What Magistrate Judge Peck’s opinion seems to suggest is that this process works best where the protocol provides the party seeking the discovery with complete access to all non-privileged documents that were reviewed by the senior reviewer, and the manner in which they were tagged (for a particular level of relevance or relevance as to a particular issue), so that the party seeking the discovery can be comfortable that the “training” of the computer system is being done fairly, and thus that the computer search that is conducted based on that “training” is appropriate. It seems to me that another approach that might be appropriate in some cases would be to let the party seeking the discovery do the review that “trains” the computer, so they are ones that are identifying what they deem to be relevant. First the producing party would need to do a privilege review on the random sample of documents (and probably exclude other particularly sensitive documents that do not fall within the scope of the requests), but the random sample would be only a relatively small number of documents to review for privilege, etc. If the party seeking the discovery then reviews the non-privileged documents and “trains” the computer surely they cannot complain that it was not done properly. There may be problems that prevent using that approach in particular cases but it strikes me as an option that is worth considering.
It also strikes me that this kind of system could also be useful in identifying privileged documents, perhaps not to make final determinations, but for narrowing what needs to be reviewed for that purpose, particularly where a clawback order is in place. If a computer can be trained to identify levels of relevance to a high degree of certainty it likely can be trained to identify privilege in a similar way.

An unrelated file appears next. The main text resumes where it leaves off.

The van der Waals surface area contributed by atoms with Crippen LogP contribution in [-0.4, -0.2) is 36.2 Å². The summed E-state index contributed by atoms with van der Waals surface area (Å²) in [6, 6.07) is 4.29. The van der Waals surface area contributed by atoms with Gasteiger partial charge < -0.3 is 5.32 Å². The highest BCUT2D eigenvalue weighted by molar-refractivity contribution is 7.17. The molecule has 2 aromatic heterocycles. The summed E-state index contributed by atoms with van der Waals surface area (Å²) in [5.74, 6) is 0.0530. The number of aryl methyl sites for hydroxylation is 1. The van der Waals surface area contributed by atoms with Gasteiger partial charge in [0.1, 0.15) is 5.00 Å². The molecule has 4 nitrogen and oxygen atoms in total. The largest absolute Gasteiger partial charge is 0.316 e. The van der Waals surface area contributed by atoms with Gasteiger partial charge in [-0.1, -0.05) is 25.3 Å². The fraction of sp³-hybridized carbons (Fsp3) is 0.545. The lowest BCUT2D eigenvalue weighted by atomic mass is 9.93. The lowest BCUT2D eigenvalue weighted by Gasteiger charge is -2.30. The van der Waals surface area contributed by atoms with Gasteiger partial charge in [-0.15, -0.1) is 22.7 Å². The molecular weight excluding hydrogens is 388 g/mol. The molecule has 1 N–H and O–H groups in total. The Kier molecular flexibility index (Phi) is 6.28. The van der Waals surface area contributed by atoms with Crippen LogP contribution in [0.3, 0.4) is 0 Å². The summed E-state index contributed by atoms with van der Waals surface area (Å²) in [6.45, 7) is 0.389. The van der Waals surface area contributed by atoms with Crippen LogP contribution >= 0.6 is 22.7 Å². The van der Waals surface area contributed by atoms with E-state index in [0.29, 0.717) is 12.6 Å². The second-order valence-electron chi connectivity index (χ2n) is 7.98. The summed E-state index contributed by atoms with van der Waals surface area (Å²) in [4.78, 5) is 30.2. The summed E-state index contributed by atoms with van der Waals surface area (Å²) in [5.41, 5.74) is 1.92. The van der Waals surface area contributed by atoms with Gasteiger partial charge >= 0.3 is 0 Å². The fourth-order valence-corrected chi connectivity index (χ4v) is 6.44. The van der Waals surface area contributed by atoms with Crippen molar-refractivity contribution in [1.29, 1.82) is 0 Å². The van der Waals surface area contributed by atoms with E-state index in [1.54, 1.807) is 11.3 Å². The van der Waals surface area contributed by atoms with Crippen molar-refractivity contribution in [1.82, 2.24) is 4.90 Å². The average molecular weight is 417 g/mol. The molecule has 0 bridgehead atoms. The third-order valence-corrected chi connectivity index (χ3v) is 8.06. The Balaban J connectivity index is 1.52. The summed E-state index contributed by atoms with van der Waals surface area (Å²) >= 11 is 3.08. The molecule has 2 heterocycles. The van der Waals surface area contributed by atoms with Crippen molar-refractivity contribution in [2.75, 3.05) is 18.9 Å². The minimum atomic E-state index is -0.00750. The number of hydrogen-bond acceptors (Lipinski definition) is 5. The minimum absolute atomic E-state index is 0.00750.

Judge Peck’s decision makes a few other interesting points:
- Rule 26(g)(1)’s certification requirement applies only to initial disclosures, and does not require producing parties to certify that document productions are “complete.” He also notes that in cases involving massive amounts of data no lawyer could certify that a production is “complete.” Rather, the standard of compliance is one of proportionality under Rule 26(b)(2)(C). This rule requires federal courts to limit discovery where “the burden or expense of the proposed discovery outweighs its likely benefit, considering the needs of the case, the amount in controversy, the parties’ resources, the importance of the issues at stake in the action, and the importance of the discovery in resolving the issues.”
- Rule 702 and Daubert only apply to expert testimony and are inapplicable to the method used to search for documents in discovery. Thus, the procedure followed for computer-assisted coding should not have to meet Daubert standards, but instead be a reasonable process in accordance with the proportionality rule.
In my mind the advent of this software and the fact that it has the strong support of at least one judge on a court that handles many of our country’s most complex civil cases seems like a great development for the cause of achieving what the very first rule of civil procedure (which Judge Peck cites) calls for, that is, “the just, speedy and inexpensive determination of every action and proceeding.” Fed. R. Civ. P. 1. If this new technology (no doubt expensive, but that won’t last forever) can cut the cost of litigation substantially and result in more cases being resolved on the merits (rather than by settlements driven by litigation costs) that will be a very positive development for our legal system and the legal profession. More complex cases can be tried if the parties spend less time and money on discovery. There will be fewer jobs for recent (and not so recent) law school graduates to stare at a computer screen all day coding documents, but that is not what they thought they were going to school for anyway, and not particularly productive for our economy.